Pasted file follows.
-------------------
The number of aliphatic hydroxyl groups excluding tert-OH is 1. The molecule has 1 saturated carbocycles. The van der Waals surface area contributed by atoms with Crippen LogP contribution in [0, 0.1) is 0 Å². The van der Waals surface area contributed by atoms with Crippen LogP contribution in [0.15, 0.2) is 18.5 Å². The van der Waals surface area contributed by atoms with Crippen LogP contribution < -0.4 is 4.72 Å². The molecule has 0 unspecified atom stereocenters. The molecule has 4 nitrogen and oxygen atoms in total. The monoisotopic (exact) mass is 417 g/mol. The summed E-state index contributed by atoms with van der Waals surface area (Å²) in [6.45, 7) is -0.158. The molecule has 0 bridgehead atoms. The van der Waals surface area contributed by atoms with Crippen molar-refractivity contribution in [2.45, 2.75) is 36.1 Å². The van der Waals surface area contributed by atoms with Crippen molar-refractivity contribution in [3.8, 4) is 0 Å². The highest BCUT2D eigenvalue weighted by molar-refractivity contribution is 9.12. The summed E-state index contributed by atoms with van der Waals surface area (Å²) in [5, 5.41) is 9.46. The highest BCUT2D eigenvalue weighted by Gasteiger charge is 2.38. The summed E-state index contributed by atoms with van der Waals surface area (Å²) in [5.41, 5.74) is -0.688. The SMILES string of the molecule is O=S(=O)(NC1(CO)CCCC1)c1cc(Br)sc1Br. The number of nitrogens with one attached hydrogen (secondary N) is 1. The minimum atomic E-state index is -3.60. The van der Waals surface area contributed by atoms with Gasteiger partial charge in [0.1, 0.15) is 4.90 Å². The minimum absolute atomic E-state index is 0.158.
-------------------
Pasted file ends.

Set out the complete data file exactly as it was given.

The number of aliphatic hydroxyl groups excluding tert-OH is 1. The molecule has 1 saturated carbocycles. The van der Waals surface area contributed by atoms with Crippen LogP contribution in [0, 0.1) is 0 Å². The van der Waals surface area contributed by atoms with Crippen LogP contribution in [0.15, 0.2) is 18.5 Å². The van der Waals surface area contributed by atoms with Crippen LogP contribution < -0.4 is 4.72 Å². The molecule has 0 unspecified atom stereocenters. The molecule has 4 nitrogen and oxygen atoms in total. The monoisotopic (exact) mass is 417 g/mol. The summed E-state index contributed by atoms with van der Waals surface area (Å²) in [6.45, 7) is -0.158. The molecule has 0 bridgehead atoms. The van der Waals surface area contributed by atoms with Crippen molar-refractivity contribution in [2.45, 2.75) is 36.1 Å². The van der Waals surface area contributed by atoms with Crippen molar-refractivity contribution in [3.8, 4) is 0 Å². The highest BCUT2D eigenvalue weighted by molar-refractivity contribution is 9.12. The summed E-state index contributed by atoms with van der Waals surface area (Å²) in [5, 5.41) is 9.46. The highest BCUT2D eigenvalue weighted by Gasteiger charge is 2.38. The summed E-state index contributed by atoms with van der Waals surface area (Å²) in [5.41, 5.74) is -0.688. The SMILES string of the molecule is O=S(=O)(NC1(CO)CCCC1)c1cc(Br)sc1Br. The number of nitrogens with one attached hydrogen (secondary N) is 1. The minimum atomic E-state index is -3.60. The van der Waals surface area contributed by atoms with Gasteiger partial charge in [0.1, 0.15) is 4.90 Å². The minimum absolute atomic E-state index is 0.158.